With the "stapedectomy" operation, the stapes bone, whose movement is restricted due to otosclerosis disease, is removed and a prosthesis that will transmit sound waves to the inner ear is placed in its place. With this surgery, which can be performed under local or general anesthesia, 90-95% successful results are obtained, and conductive hearing loss can be almost completely corrected in the vast majority of patients.
How Is Stapedectomy Performed?
Surgery is not recommended for patients with very mild conductive hearing loss or severe neurologic hearing loss where the inner ear hearing organs are severely affected. Stapedectomy surgery is recommended for all otosclerosis patients, unless there is a serious health problem that prevents surgery.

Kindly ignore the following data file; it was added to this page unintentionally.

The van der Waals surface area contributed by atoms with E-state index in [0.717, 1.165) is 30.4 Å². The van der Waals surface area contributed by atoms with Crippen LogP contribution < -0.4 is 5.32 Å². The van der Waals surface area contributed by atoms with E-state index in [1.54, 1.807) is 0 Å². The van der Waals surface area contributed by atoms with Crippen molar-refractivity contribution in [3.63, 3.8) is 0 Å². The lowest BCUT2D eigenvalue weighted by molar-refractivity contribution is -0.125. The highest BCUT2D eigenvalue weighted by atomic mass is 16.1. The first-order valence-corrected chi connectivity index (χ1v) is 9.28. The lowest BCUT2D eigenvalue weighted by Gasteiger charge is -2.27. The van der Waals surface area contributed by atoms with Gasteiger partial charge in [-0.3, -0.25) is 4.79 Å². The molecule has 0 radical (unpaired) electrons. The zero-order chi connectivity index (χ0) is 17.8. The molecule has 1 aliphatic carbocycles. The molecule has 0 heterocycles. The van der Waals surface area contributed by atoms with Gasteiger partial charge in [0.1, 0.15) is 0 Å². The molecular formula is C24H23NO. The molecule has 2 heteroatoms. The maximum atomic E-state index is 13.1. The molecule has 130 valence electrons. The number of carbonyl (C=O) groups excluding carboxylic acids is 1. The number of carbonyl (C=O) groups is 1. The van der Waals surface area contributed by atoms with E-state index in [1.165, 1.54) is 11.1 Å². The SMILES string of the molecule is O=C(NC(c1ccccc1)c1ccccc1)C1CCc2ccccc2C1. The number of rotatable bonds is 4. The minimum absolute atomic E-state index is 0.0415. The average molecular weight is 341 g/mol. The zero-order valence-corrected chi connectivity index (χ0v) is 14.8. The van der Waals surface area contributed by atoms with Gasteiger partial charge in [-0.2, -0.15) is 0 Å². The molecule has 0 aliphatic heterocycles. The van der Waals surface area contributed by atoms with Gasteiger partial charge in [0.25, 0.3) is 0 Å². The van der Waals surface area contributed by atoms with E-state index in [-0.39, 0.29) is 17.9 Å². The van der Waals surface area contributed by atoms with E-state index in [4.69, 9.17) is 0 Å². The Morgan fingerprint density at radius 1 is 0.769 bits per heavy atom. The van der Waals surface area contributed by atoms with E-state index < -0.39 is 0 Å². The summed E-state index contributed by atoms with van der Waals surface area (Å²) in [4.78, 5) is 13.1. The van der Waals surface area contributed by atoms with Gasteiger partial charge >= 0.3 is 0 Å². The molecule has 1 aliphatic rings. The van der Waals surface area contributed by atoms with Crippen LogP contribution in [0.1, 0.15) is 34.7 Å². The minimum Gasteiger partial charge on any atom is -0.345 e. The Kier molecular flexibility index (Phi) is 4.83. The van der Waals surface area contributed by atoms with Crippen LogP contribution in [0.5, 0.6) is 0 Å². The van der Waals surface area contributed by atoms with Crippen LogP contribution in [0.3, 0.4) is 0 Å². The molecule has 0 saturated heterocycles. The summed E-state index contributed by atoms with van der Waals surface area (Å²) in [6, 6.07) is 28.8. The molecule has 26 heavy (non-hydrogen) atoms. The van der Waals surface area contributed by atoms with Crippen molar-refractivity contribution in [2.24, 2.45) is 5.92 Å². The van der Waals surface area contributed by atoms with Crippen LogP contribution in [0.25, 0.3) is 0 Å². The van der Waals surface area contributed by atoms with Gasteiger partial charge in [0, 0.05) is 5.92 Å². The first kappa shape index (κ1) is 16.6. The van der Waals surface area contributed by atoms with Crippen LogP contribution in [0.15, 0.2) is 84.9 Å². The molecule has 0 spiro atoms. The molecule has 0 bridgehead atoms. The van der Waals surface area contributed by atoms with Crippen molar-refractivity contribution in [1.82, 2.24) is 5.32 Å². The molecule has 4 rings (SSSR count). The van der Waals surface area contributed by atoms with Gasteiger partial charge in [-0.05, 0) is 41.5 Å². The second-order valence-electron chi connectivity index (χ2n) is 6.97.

Dizziness may occur for a few days after surgery. At the end of the surgery, surgical sponges placed in the external ear canal are removed in 7-10 days, and the patients can return to their normal lives at the end of this period.
Although the risks of stapedectomy surgery performed with appropriate surgical equipment and surgical techniques are quite low, there is a risk of hearing loss of approximately 1% in every surgery performed for middle ear problems. Apart from this, complications such as the formation of a hole in the eardrum, damage to the facial nerve, infection in the ear, and early dislocation of the piston can be observed much more rarely.